Given certain environmental conditions that we do not yet fully understand, individual C. graminicola strains or pairs of strains produce sexual structures called perithecia. These are flask-shaped organs which contain the sexual spores (arising through the process of meiosis). The sexual phase of the life cycle of C. graminicola has its own name, Glomerella graminicola. The sexual spores of G. graminicola, like those of other ascomycetes, are called ascospores and are contained in sack-like structures called asci. Each ascus contains eight spores. All eight spores (called a tetrad) are the result of a single meiosis, followed by a mitotic division. Tetrads can be isolated from G. graminicola, allowing individual meioses to be studied directly. Alternatively, random spores can be collected for genetic analyses as they are exuded in a mucilagenous matrix from the necks of the perithecia. Ascospores germinate and produce a mycelium in the same way as either type of vegetative spore.
We have been studying the genetics of sexual reproduction in G. graminicola, and we know that the regulation of this process is very complex. Certainly, more than a single locus regulates intercompatibility among strains. G. graminicola appears to be fundamentally homothallic, but many self-sterile strains exist, and most of these appear to be cross-fertile with most other self-sterile or self-fertile strains. Crosses in Glomerella proceed in a similar fashion to true heterothallic matings among other fungi, with one of the mates acting as the nuclear acceptor (female) and the other as the nuclear donor (male). The female strain produces the perithecial wall, and all of the progeny within the perithecium have the same mitochondrial DNA type as the maternal parent. Self-fertile strains are extremely unstable, and produce self-sterile progeny or sectors frequently. We have recently cloned a putative mating-type gene from G. graminicola, which is similar to MAT-2 idiomorph loci that have been described from other fungi. Our next goal will be to determine if this gene functions in fertility or sexuality in Glomerella.
Infection of Corn by Colletotrichum graminicola
Colletotrichum graminicola, like some other plant pathogenic fungi, produces a specialized cell called an appressorium which it uses to force its way into the cells of a corn plant. When a spore germinates, the tip of the germ tube adheres tightly to the surface it is resting on. If the surface is firm, like a plant cell wall, the hypha responds by stopping apical growth. The tip of the hypha begins to swell. Soon, a wall is formed inside the germ tube that isolates the swollen tip. This swollen tip will become the appressorium. Eventually, the swelling stops and the fungus begins to deposit a dark pigment called melanin in the walls of the appressorium. Melanin is important because it allows the fungus to build up extremely high turgor pressures within the appressorial cell. It acts something like a one-way valve, which allows water in but doesn't allow solutes (particularly a sugar called glycerol) out. Pressures within appressorial cells have been estimated to exceed those found in a standard automobile tire, and may be the highest found anywhere in a living cell. Only one spot in the appressorial wall doesn't have any melanin, and this is the area that is in contact with the corn cell wall. This area is called the germination pore. Eventually, the pressures build up enough so that the fungus can force a hypha (called a penetration peg) through the germination pore and right through the corn cell wall. C. graminicola also uses a mixture of enzymes to soften the plant cell wall. Once inside, the penetration peg swells and grows through the plant tissues, eventually resulting in the death of the plant cells.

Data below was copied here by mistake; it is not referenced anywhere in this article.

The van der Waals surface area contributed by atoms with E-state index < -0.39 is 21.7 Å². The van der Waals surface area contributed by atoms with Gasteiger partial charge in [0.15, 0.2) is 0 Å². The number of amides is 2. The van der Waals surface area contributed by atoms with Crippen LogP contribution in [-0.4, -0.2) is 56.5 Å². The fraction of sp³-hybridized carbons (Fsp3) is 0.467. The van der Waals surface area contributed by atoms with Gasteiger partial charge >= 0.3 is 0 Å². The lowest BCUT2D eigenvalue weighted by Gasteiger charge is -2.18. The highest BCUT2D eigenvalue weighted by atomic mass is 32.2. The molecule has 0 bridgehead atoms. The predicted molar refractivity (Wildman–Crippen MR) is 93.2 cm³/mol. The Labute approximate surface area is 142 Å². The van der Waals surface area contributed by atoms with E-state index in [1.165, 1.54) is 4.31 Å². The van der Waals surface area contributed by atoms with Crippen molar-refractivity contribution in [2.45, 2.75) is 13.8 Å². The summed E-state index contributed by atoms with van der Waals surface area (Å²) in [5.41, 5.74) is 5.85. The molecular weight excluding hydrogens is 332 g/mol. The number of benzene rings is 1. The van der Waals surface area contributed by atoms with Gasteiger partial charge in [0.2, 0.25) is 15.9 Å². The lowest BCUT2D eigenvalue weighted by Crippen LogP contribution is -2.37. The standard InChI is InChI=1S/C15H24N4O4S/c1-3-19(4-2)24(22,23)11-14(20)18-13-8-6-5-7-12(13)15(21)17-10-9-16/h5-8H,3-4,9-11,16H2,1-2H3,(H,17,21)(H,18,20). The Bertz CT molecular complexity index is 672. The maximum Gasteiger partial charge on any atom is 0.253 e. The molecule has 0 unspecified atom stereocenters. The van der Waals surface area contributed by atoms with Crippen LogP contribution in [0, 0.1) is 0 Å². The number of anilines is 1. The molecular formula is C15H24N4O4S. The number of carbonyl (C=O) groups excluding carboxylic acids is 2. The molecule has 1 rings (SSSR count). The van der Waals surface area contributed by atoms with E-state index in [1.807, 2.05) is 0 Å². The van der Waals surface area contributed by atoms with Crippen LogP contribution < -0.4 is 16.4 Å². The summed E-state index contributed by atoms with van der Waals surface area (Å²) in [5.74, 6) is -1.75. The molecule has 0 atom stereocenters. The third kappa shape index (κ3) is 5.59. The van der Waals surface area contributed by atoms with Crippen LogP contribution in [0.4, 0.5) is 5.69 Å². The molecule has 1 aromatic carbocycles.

We used random mutagenesis in order to identify genes that are important for colonization of corn pith tissues. We used a technique called restriction-fragment mediated insertional mutagenesis, or REMI mutagenesis to produce nearly 2000 (and counting) randomly mutated strains. All of these strains are stored permanantly on silica in our freezer. We have screened nearly 1600 of these for their pathogencity to corn leaves and wounded corn pith tissue. We have identified nine mutants that are either completely nonpathogenic to stalks and leaves of corn, or that are significantly reduced in pathogenicity. We are currently in the process of characterizing these mutants.
One of the nine pathogenicity mutants has recently become the focus of our research. This mutant causes no symptoms on either leaves or stalks of corn. The strain is mutated in a gene that is predicted to encode one subunit of the microsomal signal peptidase. The signal peptidase is responsible for cleavage of signal peptides from proteins as they are transported across the endoplasmic reticulum membrane. With our collaborator Dr. Charles Mims of the university of Georgia, we completed an ultrastructural comparison of infection processes of the mutant and wild type strains. We found that the mutant appears to be specifically deficient in the ability to transform from biotrophic to necrotrophic growth. Our current hypothesis is that the mutant is unable to secrete sufficient quantities of one or more proteins that are required to initiate or to sustain necrotrophic growth. Our current focus is on testing the hypothesis that CPR1 does encode a component of the signal peptidase, and on understanding the basis for the pathogenicity defect in this mutant.